Market outlook

It could take anywhere from one to three years for sectors of commercial real estate to fully recover. These are the latest forecasts for the amount of time it will take to return to pre-crisis levels of rents and leasing activity. They are based on a “substantive moderation” of COVID-19 lockdown measures by the middle of June.

Industrial and logistics: 12 months; rents to fall an average of 3.5 percent by year end.

Multifamily: 18 months; rents to fall an average of 10 percent by year end.

Office: 24 months; rents to fall an average of 10 percent by year end.

Retail, food and beverage and hotels: 36 months; strip center rents will fall an average of 8.5 percent by year end.

Houston-based Camden Property Trust, a national multifamily company with $500 million in cash on its balance sheet and another $900 million available through a line of credit, intentionally positioned itself for a time when the market turned down. That meant raising equity and keeping its borrowing low.

When people would ask Camden CEO Ric Campo about his financial strategy, he would remind them the U.S. was in the longest period of economic recovery in history.

“Something is going to come along that's going to change that. I don't know what it is, but when that happens, I want to be positioned to have the best balance sheet in the sector because there should be opportunities that come up over that,” Campo said on an earnings call this month with investors.

Long haul

Depending on the sector segment, a recovery could be several years away.

The office sector could take two years to return to pre-crisis levels of rents and leasing activity, and industrial and multifamily properties aren’t likely to see some recovery for 12 and 18 months, respectively, according to CBRE.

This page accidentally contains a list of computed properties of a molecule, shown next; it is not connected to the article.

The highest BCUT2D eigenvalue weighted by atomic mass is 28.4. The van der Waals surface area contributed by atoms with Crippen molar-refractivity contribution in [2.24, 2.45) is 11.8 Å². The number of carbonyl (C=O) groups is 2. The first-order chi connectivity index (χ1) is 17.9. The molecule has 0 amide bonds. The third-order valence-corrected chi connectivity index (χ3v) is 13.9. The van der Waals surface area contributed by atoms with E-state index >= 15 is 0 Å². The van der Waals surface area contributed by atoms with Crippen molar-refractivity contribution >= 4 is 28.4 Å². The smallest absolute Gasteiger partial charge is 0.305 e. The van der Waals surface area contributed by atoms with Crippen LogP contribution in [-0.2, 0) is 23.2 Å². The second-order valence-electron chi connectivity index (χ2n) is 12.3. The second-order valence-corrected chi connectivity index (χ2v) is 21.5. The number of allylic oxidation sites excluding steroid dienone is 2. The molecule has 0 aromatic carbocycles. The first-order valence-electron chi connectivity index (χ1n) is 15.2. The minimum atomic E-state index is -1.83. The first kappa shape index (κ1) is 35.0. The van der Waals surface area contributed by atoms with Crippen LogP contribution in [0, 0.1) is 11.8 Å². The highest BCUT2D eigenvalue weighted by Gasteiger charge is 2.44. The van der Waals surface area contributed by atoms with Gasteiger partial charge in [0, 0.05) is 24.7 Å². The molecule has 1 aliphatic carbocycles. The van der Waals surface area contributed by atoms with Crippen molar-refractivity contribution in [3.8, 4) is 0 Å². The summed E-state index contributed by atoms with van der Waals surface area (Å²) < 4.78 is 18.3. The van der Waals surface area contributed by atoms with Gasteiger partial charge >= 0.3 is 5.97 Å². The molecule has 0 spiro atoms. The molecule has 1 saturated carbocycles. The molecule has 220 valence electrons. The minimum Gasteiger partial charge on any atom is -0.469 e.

It could take up to three years for retail and restaurant properties to return to pre-crisis levels of rents and leasing activity.

David Wolff, president of Houston-based land development firm Wolff Cos., said the real estate industry has learned important lessons from previous downturns.

“In the ’80s, banks were pushing money out the door,” he said. Now, lenders are generally more conservative, requiring investors and developers to put more of their own money into a deal.

Wolff is in his sixth decade in commercial real estate. Each one, he said, has had its unique crisis. He recalls double-digit interest rates of the 1970, the oil bust of the 1980s when the mantra was “stay alive till ’85,” and the collapse of Enron and the merchant energy business of the 1990s.

“Now here we are dealing with something we’ve never dealt with before,” he said.

But he takes some comfort in being a privately held company without any debt.

“At a time like this,” Wolff said, “it feels real good.”